WPI will be helping small and medium enterprises to have some of the same opportunities larger corporations have when it comes to implementing Industry 4.0 in their companies, thanks to a workshop to be held on campus on September 28, 2017.
With funding from the European Union’s Horizon 2020 research and innovation program under the Marie Sklodowska-Curie grant agreement 734713, the workshop is part of a larger project called “SME 4.0: Industry 4.0 for SMEs.” It aims to identify and eventually solve the most important requirements and obstacles faced by small- and medium-sized enterprises when it comes to introducing Industry 4.0 concepts into their businesses.
Worcester has been a cradle of previous industrial revolutions in America. The next, fourth industrial revolution, Industry 4.0 builds upon the three past revolutions (water and steam power, electrical power, and automation) to give cyber physical production systems (CPPS) more responsibility in accomplishing tasks and making decisions.
Industry 4.0 is a step beyond robots simply completing repetitive tasks through automation. It focuses on using CPPS—thinking machines that are connected to the IOT (Internet of Things)—to complete work, solve production problems, and control machines.
“Some SMEs could need help teaming up robots with vision systems to look at items and figure out what to do with them,” explains Chris Brown, mechanical engineering professor at WPI and the university’s scientific coordinator for the workshop. “And Industry 4.0 can go beyond that, with access to more information.”
“The objective of this project is to learn how to keep small and medium businesses competitive with Industry 4.0. They need help taking advantage of Industry 4.0 because they don’t have the resources large companies have. So this project is largely about figuring out what they need and how to get it to them.” -Chris Brown
The three-year project is directed by the Free University of Bozen-Bolzano in Italy, with other participants from Montanuniversität Leoben in Austria; the Technical University of Košice and Elcom SRO in Slovakia; Chiang Mai University in Thailand; and the SACS MAVMM Engineering College in India in addition to WPI and MIT. Professors, post docs, and doctoral students from these universities will also visiting WPI to work with Brown and Andrew Vickery, a doctoral student in the manufacturing engineering program.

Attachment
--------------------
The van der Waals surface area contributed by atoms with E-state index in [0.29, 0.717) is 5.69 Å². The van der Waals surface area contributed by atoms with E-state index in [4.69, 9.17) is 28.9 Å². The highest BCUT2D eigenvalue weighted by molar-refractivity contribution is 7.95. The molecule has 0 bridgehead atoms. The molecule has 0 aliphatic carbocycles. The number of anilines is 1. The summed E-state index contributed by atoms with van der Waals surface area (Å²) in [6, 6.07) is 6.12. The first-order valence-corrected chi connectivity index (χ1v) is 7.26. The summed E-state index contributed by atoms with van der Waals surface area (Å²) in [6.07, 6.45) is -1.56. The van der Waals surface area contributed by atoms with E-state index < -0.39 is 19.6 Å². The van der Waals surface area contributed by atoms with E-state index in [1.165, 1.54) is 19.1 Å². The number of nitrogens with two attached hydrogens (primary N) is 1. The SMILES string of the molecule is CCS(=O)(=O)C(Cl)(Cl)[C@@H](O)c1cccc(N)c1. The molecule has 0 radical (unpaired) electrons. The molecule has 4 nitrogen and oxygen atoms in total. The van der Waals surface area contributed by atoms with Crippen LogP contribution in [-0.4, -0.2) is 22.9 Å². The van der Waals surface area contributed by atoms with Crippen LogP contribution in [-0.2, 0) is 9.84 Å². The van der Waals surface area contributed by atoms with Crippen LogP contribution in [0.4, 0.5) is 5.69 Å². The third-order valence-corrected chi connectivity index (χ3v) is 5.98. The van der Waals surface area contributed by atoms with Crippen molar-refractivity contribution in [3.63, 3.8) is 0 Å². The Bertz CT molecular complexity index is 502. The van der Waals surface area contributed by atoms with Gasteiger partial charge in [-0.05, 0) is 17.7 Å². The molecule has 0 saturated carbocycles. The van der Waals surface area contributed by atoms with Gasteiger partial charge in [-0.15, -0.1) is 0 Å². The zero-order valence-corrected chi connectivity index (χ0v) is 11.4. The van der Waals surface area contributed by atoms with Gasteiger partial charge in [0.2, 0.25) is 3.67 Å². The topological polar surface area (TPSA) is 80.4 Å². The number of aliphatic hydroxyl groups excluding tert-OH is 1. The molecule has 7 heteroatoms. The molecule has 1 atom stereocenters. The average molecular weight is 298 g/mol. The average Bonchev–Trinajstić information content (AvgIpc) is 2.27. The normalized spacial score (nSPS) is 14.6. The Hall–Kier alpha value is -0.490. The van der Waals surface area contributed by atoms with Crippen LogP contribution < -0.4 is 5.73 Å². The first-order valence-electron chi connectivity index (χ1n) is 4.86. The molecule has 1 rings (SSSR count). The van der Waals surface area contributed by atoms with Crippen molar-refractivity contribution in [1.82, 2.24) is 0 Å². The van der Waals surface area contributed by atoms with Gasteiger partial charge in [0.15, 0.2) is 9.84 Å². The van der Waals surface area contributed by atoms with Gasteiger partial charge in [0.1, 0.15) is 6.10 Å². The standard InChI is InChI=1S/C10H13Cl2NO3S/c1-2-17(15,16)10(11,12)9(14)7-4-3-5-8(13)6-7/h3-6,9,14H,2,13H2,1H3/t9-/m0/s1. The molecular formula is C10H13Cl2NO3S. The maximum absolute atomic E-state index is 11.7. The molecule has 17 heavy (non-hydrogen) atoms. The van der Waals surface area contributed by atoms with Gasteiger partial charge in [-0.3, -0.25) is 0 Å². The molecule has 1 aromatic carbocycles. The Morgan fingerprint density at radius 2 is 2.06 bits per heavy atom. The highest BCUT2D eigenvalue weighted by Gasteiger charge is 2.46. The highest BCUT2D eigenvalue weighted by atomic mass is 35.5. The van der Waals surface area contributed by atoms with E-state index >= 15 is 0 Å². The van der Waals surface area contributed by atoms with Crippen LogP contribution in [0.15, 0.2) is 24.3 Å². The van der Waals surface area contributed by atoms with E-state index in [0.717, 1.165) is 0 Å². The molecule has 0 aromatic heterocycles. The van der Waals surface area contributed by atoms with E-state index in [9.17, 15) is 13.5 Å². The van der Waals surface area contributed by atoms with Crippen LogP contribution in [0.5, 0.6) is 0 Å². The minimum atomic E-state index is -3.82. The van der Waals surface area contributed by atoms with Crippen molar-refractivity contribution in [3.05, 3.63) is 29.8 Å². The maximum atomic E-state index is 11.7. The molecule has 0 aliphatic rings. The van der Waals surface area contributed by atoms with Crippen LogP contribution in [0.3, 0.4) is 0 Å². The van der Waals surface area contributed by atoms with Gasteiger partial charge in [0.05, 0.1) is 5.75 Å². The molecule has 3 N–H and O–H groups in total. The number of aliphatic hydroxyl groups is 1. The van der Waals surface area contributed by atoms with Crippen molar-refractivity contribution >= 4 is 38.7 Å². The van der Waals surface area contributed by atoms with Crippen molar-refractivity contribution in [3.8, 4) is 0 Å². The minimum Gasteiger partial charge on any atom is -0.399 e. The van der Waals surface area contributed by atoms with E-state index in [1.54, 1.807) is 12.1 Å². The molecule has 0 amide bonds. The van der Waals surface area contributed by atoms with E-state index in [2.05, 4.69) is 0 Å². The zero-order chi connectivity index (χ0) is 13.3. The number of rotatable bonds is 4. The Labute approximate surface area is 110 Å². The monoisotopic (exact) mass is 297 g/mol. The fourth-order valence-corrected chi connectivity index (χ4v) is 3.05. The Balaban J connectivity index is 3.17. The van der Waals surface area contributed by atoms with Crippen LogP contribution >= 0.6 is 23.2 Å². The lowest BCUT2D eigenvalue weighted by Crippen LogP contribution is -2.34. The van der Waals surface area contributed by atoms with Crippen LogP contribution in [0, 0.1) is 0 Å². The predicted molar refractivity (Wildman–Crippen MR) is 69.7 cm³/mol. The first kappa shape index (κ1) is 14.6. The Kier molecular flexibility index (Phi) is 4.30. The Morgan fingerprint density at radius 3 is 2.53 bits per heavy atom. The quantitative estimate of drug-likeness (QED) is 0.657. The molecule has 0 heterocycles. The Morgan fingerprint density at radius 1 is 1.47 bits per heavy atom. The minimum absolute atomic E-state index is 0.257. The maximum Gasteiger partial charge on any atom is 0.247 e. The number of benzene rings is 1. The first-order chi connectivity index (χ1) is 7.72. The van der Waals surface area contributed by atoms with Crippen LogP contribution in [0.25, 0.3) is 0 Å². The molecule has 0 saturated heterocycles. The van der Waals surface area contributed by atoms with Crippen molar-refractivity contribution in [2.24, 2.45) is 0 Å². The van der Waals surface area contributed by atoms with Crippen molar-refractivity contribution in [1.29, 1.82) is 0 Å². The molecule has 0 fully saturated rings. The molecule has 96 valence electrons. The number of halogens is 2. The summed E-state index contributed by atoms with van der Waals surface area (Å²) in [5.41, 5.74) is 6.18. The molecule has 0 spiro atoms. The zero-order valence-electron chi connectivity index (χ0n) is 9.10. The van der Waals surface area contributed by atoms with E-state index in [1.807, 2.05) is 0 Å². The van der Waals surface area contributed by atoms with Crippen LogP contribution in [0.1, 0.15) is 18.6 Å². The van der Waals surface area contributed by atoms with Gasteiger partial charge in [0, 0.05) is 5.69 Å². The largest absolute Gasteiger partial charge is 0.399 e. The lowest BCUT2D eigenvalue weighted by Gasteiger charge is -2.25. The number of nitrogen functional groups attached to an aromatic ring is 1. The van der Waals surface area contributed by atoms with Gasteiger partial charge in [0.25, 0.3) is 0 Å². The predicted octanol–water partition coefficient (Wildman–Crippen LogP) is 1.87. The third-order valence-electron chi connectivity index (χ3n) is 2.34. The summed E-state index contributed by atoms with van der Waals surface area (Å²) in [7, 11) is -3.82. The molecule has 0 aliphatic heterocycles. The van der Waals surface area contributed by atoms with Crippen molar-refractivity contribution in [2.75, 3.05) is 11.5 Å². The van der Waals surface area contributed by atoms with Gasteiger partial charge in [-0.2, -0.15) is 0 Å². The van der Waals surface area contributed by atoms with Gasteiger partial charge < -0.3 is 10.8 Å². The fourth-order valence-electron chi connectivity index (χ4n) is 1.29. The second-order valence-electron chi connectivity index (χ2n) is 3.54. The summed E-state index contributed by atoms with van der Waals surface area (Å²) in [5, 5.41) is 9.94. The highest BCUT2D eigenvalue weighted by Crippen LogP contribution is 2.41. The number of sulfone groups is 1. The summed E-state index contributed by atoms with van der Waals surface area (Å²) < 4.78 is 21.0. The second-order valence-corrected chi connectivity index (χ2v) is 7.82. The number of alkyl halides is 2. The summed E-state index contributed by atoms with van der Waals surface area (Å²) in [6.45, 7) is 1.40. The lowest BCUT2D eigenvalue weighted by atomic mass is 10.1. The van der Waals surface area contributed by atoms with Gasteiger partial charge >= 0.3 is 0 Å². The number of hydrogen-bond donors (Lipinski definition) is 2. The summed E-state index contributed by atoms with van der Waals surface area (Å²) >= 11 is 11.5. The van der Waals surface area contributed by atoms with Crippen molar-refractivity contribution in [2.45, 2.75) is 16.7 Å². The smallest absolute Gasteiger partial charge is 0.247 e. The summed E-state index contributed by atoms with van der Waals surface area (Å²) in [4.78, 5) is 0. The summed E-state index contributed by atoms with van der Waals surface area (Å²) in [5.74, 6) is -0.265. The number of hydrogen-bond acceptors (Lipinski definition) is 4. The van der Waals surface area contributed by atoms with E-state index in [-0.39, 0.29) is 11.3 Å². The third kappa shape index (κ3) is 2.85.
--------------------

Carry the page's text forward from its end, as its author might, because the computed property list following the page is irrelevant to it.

“The objective of this project is to learn how to keep small and medium businesses competitive with Industry 4.0,” explains Brown. “They need help taking advantage of Industry 4.0 because they don’t have the resources large companies have. So this project is largely about figuring out what they need and how to get it to them.”
WPI became involved in the project through Brown’s expertise in axiomatic design, which was developed by Nam Suh at MIT in the 70s. It makes design a scientific discipline, in that it has two axioms (laws or rules) that can be used to solve a wide variety of problems. Suh, who received his first honorary doctorate from WPI, is the former director of engineering at NSF, and recently retired as president of the Korean Advanced Institute for Science and Technology.
Twelve local (to-be-determined) small- and medium-sized enterprises will be invited to the workshop to learn more about the overall project and Industry 4.0 in general, then work with the experts to determine the different requirements and obstacles they would face in implementing Industry 4.0 concepts into their businesses. According to Brown, one of the main things he and the other members of the workshop need to focus on is making sure whatever system they craft be adaptable, allowing for the businesses to use it to best help their respective situations.
Following the workshop, the project’s research team will offer each enterprise a personalized report on how Industry 4.0 can best be implemented at their locations. Entrepreneurs and managers of small- or medium-sized enterprises who are interested in participating in this free event are advised to email email@example.com by September 8.
- By Allison Racicot